Coca Cola & New Zealand

Let’s start with a few facts about  Coca Cola, also known colloquially as Coke. Here’s some statistics about their use of social media channels as at the beginning of May 2016 as published on its local website.

Kiwi Stats

Coke’s invested heavily in social media and its clearly well aligned to its business strategy and target audience –their advertising theme’s & settings (such as young people having fun at the beach), demographic audience, and programmes (such as competitions) are clearly aimed at young people – high users of technology and social media illustrating clearly the concepts articulated by Li and Solis (Altimeter Group) concerning alignment between business goals and social media strategy. At Coke they’re strongly connected and aligned to their universal mantra of “taste the feeling”.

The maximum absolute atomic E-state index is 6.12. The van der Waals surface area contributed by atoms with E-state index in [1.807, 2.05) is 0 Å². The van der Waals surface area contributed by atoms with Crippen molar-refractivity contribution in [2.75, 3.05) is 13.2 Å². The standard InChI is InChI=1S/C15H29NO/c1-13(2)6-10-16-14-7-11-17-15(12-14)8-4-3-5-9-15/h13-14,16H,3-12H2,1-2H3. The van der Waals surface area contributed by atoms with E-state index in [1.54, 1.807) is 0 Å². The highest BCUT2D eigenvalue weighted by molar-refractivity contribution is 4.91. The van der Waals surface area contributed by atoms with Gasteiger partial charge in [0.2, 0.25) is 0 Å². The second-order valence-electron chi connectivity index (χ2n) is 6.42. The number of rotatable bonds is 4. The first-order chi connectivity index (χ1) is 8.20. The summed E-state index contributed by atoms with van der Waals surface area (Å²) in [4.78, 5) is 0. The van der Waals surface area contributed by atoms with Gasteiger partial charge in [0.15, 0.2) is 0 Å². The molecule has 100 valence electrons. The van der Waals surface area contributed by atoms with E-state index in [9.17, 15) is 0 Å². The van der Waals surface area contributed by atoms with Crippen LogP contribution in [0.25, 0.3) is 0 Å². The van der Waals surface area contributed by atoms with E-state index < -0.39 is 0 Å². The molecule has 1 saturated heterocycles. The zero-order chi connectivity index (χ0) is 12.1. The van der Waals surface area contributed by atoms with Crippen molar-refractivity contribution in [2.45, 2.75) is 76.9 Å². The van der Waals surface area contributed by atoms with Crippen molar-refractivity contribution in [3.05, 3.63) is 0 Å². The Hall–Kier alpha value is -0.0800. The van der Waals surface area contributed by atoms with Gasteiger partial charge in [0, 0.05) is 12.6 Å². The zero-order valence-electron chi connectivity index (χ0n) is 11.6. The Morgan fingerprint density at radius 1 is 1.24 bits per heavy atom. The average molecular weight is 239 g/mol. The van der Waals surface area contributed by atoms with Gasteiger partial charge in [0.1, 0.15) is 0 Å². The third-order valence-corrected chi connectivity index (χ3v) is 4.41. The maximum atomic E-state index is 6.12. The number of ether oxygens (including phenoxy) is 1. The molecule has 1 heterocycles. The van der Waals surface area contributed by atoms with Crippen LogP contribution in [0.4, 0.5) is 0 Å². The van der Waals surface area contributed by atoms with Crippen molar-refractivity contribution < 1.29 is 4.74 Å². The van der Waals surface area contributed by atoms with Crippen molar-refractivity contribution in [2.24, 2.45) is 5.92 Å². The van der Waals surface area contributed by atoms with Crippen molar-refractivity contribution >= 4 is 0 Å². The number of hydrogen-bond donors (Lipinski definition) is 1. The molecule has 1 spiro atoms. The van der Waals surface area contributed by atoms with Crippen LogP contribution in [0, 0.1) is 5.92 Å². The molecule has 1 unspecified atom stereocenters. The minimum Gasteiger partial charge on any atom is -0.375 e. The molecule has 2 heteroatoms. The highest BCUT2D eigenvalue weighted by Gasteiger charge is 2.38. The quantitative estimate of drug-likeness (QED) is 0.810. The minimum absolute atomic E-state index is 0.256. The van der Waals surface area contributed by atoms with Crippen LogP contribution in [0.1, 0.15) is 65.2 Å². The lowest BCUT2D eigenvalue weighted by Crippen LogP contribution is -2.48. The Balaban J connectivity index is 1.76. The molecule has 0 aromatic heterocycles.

Coca Cola publishes useful material on its website regarding its views on social media principles and publishes its global social media metrics (published below).

Global Stats for Coke

Source for global metrics

There’s clear evidence in this document that Coca Cola has applied principles from the Li and Solis report, for example:

  1. Planning – statements made in its social media principles attempt to counter negative health comments demonstrating that it uses social media channels to check the pulse of consumers – look, listen, and consider – before action
  2. Presence – uses a wide range of social media channels and clearly measures the traffic generated (see Statistics above) to provide wide market coverage